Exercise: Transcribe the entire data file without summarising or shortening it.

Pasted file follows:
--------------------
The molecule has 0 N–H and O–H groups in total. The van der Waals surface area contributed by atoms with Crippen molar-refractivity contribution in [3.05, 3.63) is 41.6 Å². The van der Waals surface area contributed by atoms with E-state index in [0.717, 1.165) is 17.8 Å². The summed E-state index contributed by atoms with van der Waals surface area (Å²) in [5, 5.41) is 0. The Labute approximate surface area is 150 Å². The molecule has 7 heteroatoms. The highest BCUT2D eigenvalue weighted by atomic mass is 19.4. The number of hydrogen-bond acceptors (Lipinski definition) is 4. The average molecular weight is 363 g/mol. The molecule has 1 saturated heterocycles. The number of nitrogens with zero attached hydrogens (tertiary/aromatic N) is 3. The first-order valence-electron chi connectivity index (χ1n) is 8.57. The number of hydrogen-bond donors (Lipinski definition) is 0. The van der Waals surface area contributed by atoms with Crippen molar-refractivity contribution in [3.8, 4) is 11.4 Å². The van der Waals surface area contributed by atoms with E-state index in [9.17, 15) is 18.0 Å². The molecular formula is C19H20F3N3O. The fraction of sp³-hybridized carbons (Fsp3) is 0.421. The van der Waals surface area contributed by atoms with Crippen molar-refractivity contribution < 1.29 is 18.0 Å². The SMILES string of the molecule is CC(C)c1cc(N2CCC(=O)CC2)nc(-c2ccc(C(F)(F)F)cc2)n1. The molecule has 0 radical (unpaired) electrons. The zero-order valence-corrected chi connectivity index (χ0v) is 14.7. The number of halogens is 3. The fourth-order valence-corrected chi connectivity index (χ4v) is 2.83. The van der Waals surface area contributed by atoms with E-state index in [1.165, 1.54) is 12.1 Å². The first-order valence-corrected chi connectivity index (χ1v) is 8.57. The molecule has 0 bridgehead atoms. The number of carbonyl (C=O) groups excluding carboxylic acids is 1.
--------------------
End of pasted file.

The molecule has 0 N–H and O–H groups in total. The van der Waals surface area contributed by atoms with Crippen molar-refractivity contribution in [3.05, 3.63) is 41.6 Å². The van der Waals surface area contributed by atoms with E-state index in [0.717, 1.165) is 17.8 Å². The summed E-state index contributed by atoms with van der Waals surface area (Å²) in [5, 5.41) is 0. The Labute approximate surface area is 150 Å². The molecule has 7 heteroatoms. The highest BCUT2D eigenvalue weighted by atomic mass is 19.4. The number of hydrogen-bond acceptors (Lipinski definition) is 4. The average molecular weight is 363 g/mol. The molecule has 1 saturated heterocycles. The number of nitrogens with zero attached hydrogens (tertiary/aromatic N) is 3. The first-order valence-electron chi connectivity index (χ1n) is 8.57. The number of hydrogen-bond donors (Lipinski definition) is 0. The van der Waals surface area contributed by atoms with Crippen molar-refractivity contribution in [3.8, 4) is 11.4 Å². The van der Waals surface area contributed by atoms with E-state index in [9.17, 15) is 18.0 Å². The molecular formula is C19H20F3N3O. The fraction of sp³-hybridized carbons (Fsp3) is 0.421. The van der Waals surface area contributed by atoms with Crippen molar-refractivity contribution < 1.29 is 18.0 Å². The SMILES string of the molecule is CC(C)c1cc(N2CCC(=O)CC2)nc(-c2ccc(C(F)(F)F)cc2)n1. The molecule has 0 radical (unpaired) electrons. The zero-order valence-corrected chi connectivity index (χ0v) is 14.7. The number of halogens is 3. The fourth-order valence-corrected chi connectivity index (χ4v) is 2.83. The van der Waals surface area contributed by atoms with E-state index in [1.165, 1.54) is 12.1 Å². The first-order valence-corrected chi connectivity index (χ1v) is 8.57. The molecule has 0 bridgehead atoms. The number of carbonyl (C=O) groups excluding carboxylic acids is 1.